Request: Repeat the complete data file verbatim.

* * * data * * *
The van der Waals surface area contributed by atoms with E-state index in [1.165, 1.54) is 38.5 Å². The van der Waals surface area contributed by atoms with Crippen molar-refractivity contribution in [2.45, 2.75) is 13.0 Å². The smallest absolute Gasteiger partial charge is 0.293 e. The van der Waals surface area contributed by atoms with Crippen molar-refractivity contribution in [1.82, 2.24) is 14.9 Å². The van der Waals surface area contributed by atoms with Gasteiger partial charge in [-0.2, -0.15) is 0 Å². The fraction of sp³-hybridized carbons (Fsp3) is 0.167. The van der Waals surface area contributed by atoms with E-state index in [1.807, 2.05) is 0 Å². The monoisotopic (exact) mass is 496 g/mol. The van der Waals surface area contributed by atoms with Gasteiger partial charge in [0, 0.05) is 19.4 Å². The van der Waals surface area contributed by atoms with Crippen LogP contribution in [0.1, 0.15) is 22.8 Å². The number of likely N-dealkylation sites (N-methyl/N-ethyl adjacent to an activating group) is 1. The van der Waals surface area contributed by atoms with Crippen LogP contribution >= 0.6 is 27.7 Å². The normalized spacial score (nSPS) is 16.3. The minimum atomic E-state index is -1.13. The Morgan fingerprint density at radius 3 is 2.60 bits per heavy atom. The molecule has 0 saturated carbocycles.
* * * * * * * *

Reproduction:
The van der Waals surface area contributed by atoms with E-state index in [1.165, 1.54) is 38.5 Å². The van der Waals surface area contributed by atoms with Crippen molar-refractivity contribution in [2.45, 2.75) is 13.0 Å². The smallest absolute Gasteiger partial charge is 0.293 e. The van der Waals surface area contributed by atoms with Crippen molar-refractivity contribution in [1.82, 2.24) is 14.9 Å². The van der Waals surface area contributed by atoms with Gasteiger partial charge in [-0.2, -0.15) is 0 Å². The fraction of sp³-hybridized carbons (Fsp3) is 0.167. The van der Waals surface area contributed by atoms with E-state index in [1.807, 2.05) is 0 Å². The monoisotopic (exact) mass is 496 g/mol. The van der Waals surface area contributed by atoms with Gasteiger partial charge in [0, 0.05) is 19.4 Å². The van der Waals surface area contributed by atoms with Crippen LogP contribution in [0.1, 0.15) is 22.8 Å². The number of likely N-dealkylation sites (N-methyl/N-ethyl adjacent to an activating group) is 1. The van der Waals surface area contributed by atoms with Crippen LogP contribution >= 0.6 is 27.7 Å². The normalized spacial score (nSPS) is 16.3. The minimum atomic E-state index is -1.13. The Morgan fingerprint density at radius 3 is 2.60 bits per heavy atom. The molecule has 0 saturated carbocycles.